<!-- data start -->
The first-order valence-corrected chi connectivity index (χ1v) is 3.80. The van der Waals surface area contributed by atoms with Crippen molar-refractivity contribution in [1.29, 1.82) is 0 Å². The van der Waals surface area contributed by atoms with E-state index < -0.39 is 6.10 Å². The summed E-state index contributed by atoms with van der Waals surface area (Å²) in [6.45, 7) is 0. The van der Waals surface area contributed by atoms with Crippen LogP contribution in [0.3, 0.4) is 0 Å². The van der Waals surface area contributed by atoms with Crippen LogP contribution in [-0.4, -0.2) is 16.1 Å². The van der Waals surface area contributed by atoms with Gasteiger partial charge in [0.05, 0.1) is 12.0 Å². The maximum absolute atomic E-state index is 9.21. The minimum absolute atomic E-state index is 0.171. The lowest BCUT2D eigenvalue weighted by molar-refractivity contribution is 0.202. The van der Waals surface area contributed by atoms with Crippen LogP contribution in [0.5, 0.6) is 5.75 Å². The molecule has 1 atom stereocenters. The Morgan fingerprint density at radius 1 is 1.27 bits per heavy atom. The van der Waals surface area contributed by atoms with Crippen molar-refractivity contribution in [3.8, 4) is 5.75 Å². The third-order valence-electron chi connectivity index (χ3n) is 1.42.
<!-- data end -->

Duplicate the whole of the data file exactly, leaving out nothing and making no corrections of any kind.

The first-order valence-corrected chi connectivity index (χ1v) is 3.80. The van der Waals surface area contributed by atoms with Crippen molar-refractivity contribution in [1.29, 1.82) is 0 Å². The van der Waals surface area contributed by atoms with E-state index < -0.39 is 6.10 Å². The summed E-state index contributed by atoms with van der Waals surface area (Å²) in [6.45, 7) is 0. The van der Waals surface area contributed by atoms with Crippen LogP contribution in [0.3, 0.4) is 0 Å². The van der Waals surface area contributed by atoms with Crippen LogP contribution in [-0.4, -0.2) is 16.1 Å². The van der Waals surface area contributed by atoms with Gasteiger partial charge in [0.05, 0.1) is 12.0 Å². The maximum absolute atomic E-state index is 9.21. The minimum absolute atomic E-state index is 0.171. The lowest BCUT2D eigenvalue weighted by molar-refractivity contribution is 0.202. The van der Waals surface area contributed by atoms with Crippen LogP contribution in [0.5, 0.6) is 5.75 Å². The molecule has 1 atom stereocenters. The Morgan fingerprint density at radius 1 is 1.27 bits per heavy atom. The van der Waals surface area contributed by atoms with Crippen molar-refractivity contribution in [3.8, 4) is 5.75 Å². The third-order valence-electron chi connectivity index (χ3n) is 1.42.